Where are you goin old blacktop road,
windin like a thing possessed
into torturous hairpin curves
with your pockmarked surface,
like the face of an overly zealous,
hormoned schoolboy with no place to hide?
I've seen wild hogs stop to drink rain water
collected in your every pothole and depression.
Dogs would come to sniff the rabbits
and possums that lie bakin in the sun,
after failing to dodge the wheels
of a passing car or truck.
The canines rolled on their backs
in the foul dead smell.
With each passing vehicle,
the vultures flew up to roost
in nearby trees until it was safe
to fly down and resume their meal.
You fed some hungers.
You quenched some thirsts.
You took some folks home
to see mama and and papa and sis.
You ushered some reckless souls
into the presence of their God.......
Our shoes stuck to your meltin surface
in the sun after five days of heat
in the hundreds.
You delivered old women, trained
in birthin babies to the mama's bedside,
where children on the other side
of the bedroom door shivered in fright
at their mama's screams.
You saw all those cows and hogs
carried wide-eyed and unknowing,
to the slaughter house in trailers
and the backs of pickup trucks.
Men and their dogs traveled on your back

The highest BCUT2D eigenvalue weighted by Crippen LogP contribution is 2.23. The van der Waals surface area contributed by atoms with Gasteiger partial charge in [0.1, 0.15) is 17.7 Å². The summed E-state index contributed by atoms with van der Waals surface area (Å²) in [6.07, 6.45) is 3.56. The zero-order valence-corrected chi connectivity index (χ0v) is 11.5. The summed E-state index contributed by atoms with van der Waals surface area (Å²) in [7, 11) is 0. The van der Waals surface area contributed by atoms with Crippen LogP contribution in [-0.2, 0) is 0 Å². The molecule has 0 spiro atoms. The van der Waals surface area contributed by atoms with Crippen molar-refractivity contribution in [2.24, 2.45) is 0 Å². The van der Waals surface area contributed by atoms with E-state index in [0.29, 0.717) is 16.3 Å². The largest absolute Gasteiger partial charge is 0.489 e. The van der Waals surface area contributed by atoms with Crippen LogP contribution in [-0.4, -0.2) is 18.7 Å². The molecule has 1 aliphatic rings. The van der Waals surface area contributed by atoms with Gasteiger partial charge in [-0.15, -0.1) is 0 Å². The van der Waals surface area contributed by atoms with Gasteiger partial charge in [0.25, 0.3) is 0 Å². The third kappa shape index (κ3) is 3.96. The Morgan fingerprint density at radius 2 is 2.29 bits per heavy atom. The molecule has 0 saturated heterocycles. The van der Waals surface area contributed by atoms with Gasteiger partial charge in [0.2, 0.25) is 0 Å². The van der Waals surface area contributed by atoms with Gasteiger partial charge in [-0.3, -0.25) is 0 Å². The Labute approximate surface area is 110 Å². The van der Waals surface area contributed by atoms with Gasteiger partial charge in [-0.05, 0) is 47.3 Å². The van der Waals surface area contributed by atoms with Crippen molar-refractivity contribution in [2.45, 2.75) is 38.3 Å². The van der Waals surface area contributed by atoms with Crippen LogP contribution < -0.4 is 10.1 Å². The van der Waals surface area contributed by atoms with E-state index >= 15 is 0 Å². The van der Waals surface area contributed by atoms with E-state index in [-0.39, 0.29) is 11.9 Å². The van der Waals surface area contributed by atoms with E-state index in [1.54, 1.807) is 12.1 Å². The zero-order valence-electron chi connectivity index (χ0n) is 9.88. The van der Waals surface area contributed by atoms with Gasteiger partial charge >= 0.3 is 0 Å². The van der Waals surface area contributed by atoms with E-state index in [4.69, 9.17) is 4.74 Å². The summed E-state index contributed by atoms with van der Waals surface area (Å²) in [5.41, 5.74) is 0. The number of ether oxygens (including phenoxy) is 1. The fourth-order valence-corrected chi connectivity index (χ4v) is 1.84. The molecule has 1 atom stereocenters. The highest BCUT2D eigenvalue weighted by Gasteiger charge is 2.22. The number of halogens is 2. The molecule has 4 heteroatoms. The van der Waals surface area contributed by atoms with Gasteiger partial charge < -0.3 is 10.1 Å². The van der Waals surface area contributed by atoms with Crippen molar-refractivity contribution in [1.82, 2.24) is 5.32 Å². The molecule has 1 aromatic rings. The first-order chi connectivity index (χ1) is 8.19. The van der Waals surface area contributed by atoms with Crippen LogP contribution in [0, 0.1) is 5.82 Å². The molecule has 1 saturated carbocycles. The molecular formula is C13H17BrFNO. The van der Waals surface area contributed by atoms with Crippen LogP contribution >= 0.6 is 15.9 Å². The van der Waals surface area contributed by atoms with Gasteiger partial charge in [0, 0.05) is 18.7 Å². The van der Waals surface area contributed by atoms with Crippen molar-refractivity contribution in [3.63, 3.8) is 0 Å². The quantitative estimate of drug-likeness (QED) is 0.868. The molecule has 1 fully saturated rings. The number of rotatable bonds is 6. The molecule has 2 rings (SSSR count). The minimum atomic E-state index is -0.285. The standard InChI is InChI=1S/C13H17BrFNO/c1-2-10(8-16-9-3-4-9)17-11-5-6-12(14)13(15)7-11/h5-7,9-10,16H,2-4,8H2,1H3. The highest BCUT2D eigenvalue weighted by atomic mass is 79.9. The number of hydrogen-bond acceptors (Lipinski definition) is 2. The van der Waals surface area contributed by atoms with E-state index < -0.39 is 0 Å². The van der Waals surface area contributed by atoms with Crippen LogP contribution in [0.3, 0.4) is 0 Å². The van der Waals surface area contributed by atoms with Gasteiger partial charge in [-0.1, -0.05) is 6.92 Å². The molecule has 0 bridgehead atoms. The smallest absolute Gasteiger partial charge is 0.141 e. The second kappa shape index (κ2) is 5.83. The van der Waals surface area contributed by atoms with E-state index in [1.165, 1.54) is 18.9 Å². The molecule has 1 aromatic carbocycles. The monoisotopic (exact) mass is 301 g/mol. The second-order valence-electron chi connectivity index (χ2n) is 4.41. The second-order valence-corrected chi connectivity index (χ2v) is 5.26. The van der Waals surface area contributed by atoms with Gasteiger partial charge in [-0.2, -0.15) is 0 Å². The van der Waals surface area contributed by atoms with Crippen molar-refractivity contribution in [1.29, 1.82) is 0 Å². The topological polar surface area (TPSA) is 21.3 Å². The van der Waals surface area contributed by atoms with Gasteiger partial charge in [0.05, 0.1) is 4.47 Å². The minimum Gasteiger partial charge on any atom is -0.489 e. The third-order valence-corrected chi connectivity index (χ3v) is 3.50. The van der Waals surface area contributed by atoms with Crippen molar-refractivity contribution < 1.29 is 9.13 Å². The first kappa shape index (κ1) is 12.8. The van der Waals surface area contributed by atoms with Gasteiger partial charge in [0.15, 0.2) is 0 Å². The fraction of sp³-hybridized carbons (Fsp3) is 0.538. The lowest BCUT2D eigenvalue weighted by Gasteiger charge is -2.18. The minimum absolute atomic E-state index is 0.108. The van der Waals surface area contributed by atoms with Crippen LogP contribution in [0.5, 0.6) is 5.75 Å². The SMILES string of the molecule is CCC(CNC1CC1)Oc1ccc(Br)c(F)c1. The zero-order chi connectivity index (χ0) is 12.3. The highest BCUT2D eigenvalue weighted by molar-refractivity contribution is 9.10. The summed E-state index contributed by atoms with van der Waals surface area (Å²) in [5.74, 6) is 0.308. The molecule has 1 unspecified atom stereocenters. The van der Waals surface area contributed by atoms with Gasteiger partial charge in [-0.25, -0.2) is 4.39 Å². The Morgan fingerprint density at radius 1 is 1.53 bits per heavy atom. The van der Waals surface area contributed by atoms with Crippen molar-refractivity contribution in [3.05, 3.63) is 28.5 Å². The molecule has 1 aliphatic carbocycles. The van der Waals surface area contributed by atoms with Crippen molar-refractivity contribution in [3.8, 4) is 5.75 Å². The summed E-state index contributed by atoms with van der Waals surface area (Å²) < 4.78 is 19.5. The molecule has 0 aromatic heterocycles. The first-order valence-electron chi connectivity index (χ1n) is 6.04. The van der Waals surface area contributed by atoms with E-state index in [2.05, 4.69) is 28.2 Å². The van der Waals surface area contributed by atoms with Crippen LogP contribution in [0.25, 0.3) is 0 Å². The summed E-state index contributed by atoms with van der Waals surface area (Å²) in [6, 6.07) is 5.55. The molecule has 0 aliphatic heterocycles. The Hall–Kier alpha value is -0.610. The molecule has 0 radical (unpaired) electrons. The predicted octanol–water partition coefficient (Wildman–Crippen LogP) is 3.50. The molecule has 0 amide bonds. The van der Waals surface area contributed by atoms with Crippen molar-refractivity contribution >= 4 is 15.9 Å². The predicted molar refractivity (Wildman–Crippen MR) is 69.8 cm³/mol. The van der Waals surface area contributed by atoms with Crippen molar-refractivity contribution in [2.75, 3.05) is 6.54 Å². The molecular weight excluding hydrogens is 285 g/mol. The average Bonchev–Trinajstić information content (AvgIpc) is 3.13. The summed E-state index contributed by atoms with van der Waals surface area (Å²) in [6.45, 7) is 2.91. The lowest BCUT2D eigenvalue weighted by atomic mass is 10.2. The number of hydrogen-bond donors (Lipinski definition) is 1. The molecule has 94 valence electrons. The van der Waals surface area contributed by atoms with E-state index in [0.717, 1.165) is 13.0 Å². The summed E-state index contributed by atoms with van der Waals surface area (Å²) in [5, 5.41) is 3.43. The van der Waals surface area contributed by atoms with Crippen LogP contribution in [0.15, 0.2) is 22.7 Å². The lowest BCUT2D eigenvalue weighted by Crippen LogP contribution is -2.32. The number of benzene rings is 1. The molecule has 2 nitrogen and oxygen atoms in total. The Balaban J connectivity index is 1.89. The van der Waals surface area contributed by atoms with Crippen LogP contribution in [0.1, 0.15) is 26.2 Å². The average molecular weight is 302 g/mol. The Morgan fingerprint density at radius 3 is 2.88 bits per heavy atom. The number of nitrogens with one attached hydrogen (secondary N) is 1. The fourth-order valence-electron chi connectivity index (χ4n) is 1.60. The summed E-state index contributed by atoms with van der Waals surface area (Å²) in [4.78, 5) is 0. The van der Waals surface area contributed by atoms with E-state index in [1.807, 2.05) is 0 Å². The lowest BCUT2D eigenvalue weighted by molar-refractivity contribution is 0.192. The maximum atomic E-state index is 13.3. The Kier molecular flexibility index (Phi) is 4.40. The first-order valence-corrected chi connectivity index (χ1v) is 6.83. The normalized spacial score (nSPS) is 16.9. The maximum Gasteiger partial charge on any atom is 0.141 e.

down into the river bottoms at night
to hunt raccoons and sit on downed logs,
drinking strong coffee with floatin grounds
and listenin to the music
of barking hounds as they ran game
to ground or tree.
You knew the path to the
Chickasaw County Baptist Church
where country cooks all tried,
at funerals or monthly
dinners on the grounds,
to outdo each other for
the preacher's compliments.
Can you count
the big yellow school buses,
with the seats removed,
piled to their ceilins with
picked cotton that was
headed for the gin.
The new four-lane superhighway
opened a little over a year ago,
with a ribbon cuttin
and the governor doin the cuttin.
Cars and trucks were lined up for miles
just so they could say they'd
been the first to use it;
and drive sixty-five miles an hour.
Here you sit with the trees
growin closer to you everyday
and that thick green blanket of kudzu
coverin you to reach the other side.
Only a few remember
that you're even here.
So, where you goin now
you old worn out, used up
black top road?
I heard it's oblivion.
Someday someone walkin
in these woods
will stumble up on you
and say to themselves,
"Well, looky here,
I wonder where this ol' road went?"
But we know, .....don't we?
Copyright ©2014 Madalyn McKnight Stanford
Available on Amazon: Southern Reflections with a Little Help from My Friends